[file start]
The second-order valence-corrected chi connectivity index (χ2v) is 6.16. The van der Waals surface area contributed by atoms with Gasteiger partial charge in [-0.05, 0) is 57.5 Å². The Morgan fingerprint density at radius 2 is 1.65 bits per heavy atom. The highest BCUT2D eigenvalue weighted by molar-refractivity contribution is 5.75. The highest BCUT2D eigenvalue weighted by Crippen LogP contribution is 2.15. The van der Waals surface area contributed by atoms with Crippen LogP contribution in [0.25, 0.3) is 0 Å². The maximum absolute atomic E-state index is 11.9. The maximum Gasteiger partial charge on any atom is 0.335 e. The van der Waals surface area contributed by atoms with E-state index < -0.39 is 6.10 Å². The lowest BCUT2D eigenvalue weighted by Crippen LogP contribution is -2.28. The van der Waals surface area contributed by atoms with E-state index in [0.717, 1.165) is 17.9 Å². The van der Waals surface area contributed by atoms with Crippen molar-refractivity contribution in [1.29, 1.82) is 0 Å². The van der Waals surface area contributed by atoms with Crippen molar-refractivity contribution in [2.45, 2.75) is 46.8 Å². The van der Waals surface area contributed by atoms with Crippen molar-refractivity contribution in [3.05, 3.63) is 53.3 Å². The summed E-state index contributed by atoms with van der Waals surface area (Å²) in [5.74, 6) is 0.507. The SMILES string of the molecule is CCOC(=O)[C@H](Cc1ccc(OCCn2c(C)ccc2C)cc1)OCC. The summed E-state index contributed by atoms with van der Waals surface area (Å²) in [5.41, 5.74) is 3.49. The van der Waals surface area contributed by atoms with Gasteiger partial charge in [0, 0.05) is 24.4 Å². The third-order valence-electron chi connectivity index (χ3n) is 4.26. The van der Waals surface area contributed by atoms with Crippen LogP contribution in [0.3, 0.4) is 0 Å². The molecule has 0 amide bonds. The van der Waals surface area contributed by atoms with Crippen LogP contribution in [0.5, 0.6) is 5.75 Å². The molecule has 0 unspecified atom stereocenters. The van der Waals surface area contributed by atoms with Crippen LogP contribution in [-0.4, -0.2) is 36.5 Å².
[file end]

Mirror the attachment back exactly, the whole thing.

The second-order valence-corrected chi connectivity index (χ2v) is 6.16. The van der Waals surface area contributed by atoms with Gasteiger partial charge in [-0.05, 0) is 57.5 Å². The Morgan fingerprint density at radius 2 is 1.65 bits per heavy atom. The highest BCUT2D eigenvalue weighted by molar-refractivity contribution is 5.75. The highest BCUT2D eigenvalue weighted by Crippen LogP contribution is 2.15. The van der Waals surface area contributed by atoms with Crippen LogP contribution in [0.25, 0.3) is 0 Å². The maximum absolute atomic E-state index is 11.9. The maximum Gasteiger partial charge on any atom is 0.335 e. The van der Waals surface area contributed by atoms with E-state index < -0.39 is 6.10 Å². The lowest BCUT2D eigenvalue weighted by Crippen LogP contribution is -2.28. The van der Waals surface area contributed by atoms with E-state index in [0.717, 1.165) is 17.9 Å². The van der Waals surface area contributed by atoms with Crippen molar-refractivity contribution in [1.29, 1.82) is 0 Å². The van der Waals surface area contributed by atoms with Crippen molar-refractivity contribution in [2.45, 2.75) is 46.8 Å². The van der Waals surface area contributed by atoms with Crippen molar-refractivity contribution in [3.05, 3.63) is 53.3 Å². The summed E-state index contributed by atoms with van der Waals surface area (Å²) in [5.74, 6) is 0.507. The SMILES string of the molecule is CCOC(=O)[C@H](Cc1ccc(OCCn2c(C)ccc2C)cc1)OCC. The summed E-state index contributed by atoms with van der Waals surface area (Å²) in [5.41, 5.74) is 3.49. The van der Waals surface area contributed by atoms with Gasteiger partial charge in [0, 0.05) is 24.4 Å². The third-order valence-electron chi connectivity index (χ3n) is 4.26. The van der Waals surface area contributed by atoms with Crippen LogP contribution in [0.3, 0.4) is 0 Å². The molecule has 0 amide bonds. The van der Waals surface area contributed by atoms with Crippen LogP contribution in [0.5, 0.6) is 5.75 Å². The molecule has 0 unspecified atom stereocenters. The van der Waals surface area contributed by atoms with Crippen LogP contribution in [-0.4, -0.2) is 36.5 Å².